Actually, “In Science We Trust” does have a nice ring to it, perhaps we should change it?

  2. Even Darwin invited — and even encouraged — discussion on evolution vs creationism.

    I wonder if this might be a reference to the various natural selection vs. creationism debates that were held, like the famous one in Oxford between T.H. Huxley and Bishop Sam Wilberforce? If that was the writer’s intent, then I guess his claim is valid albeit somewhat misleadingly phrased.*

    On the other hand, to judge by the standard of the rest of his letter, I’m not convinced that this particular writer has ever so much as heard of those debates.


    *If memory serves, it was primarily Huxley and Lyell who promoted such punch-ups, on the basis that the theory of natural selection would wipe the floor with all comers, as happened to poor Soapy Sam; but Huxley, Lyell and Darwin were pretty much hand-in-glove at the time.

  3. Creationism has the same exact chance as evolutionary biology: provide evidence for the claim. The latter can and does, the former can’t.

  4. “Should the believers in special creations consider it unfair thus to call upon them to describe how special creations take place, I reply, that this is far less than they demand from the supporters of the development hypothesis. They are merely asked to point out a conceivable mode; …” Herbert Spencer, The Development Hypothesis (1852)

  5. We are closed minded as we do not want our brains to fall out and make a mess on the floor, which may explain the wet stain near creationists.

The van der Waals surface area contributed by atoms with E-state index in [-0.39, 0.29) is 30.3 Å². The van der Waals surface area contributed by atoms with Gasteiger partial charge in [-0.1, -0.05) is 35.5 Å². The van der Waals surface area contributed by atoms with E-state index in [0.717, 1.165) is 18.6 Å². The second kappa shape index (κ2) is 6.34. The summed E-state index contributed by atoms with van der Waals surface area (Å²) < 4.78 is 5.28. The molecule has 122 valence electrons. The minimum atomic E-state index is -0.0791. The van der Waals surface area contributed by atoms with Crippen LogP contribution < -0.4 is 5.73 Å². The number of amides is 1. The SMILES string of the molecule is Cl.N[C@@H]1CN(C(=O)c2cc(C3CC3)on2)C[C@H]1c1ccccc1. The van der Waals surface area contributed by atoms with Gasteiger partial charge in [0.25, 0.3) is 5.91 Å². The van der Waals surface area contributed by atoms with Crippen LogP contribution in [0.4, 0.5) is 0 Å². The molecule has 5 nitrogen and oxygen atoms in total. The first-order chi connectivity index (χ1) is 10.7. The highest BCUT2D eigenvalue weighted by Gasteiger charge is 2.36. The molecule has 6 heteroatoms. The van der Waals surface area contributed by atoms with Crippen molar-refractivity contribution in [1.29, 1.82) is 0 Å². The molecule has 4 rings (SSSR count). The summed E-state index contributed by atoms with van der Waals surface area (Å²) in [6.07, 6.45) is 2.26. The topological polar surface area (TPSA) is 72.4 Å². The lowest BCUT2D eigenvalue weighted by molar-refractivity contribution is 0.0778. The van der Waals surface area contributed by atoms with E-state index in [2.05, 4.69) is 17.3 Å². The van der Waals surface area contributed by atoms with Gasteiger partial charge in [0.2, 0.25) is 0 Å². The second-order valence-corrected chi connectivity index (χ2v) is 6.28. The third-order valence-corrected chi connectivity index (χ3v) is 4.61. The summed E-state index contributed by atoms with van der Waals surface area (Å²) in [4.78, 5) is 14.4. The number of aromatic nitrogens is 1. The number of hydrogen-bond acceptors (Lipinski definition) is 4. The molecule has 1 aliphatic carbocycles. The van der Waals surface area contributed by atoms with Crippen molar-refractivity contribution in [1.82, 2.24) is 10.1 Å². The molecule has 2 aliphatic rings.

6. Stephen Kennedy

    Thomas Jefferson was a Deist and the phrases that he uses in the Declaration of Independence are totally consistent with Enlightenment Deism of the 18th century.

  7. Note that nobody said anything about the origins of the human species, or about the biology of humans (equal eyesight, for example?). They were talking about individuals and their standing in society, which is not dependent upon their ancestry. While creationists seem to think that one’s worth is a function of one’s origins. Think of the famous 19th century hymn to creation, All Things Bright and Beautiful, which tells us:

    The rich man in his castle,
    The poor man at his gate,
    God made them high and lowly,
    And ordered their estate.

  8. Yes, the Creator/Intelligent Designer built human beings to live in a stratified society, with wealth apportioned according to rank. At the same time, he made sure that all his children are equal in some respects. For example, the rich and the poor get the same amount of ice. The rich get theirs in the summertime.

  9. @anevilmeme: Nailed it! You are hereby encouraged to post this reply to the creationist’s letter at the website of the Dallas Morning News for all to see. You’re merely preachin’ to the choir here.

  10. Before I torture myself and read the “wisdom” I need to remind new readers that whenever an evolution-denier accuses “Darwinists” of being closed-minded (or “censoring alternate viewpoints” etc.) and the reply is merely “no we aren’t and here’s why…” that that gives anti-evolution activists exactly what they want. Which is to keep the terms of the “debate” only about whether “Darwinists” are closed-minded, etc.; whether or not deniers are is off the table. That’s especially insane because it is just as easy to show that those accusations apply to the accuser as it is to show that they don’t apply to the accused. Most audiences will not take the time to see for themselves, so we must show them up front. One way is to say We have published all your anti-evolution claims and more, along with the critical analysis of them that evolution-deniers prefer to censor.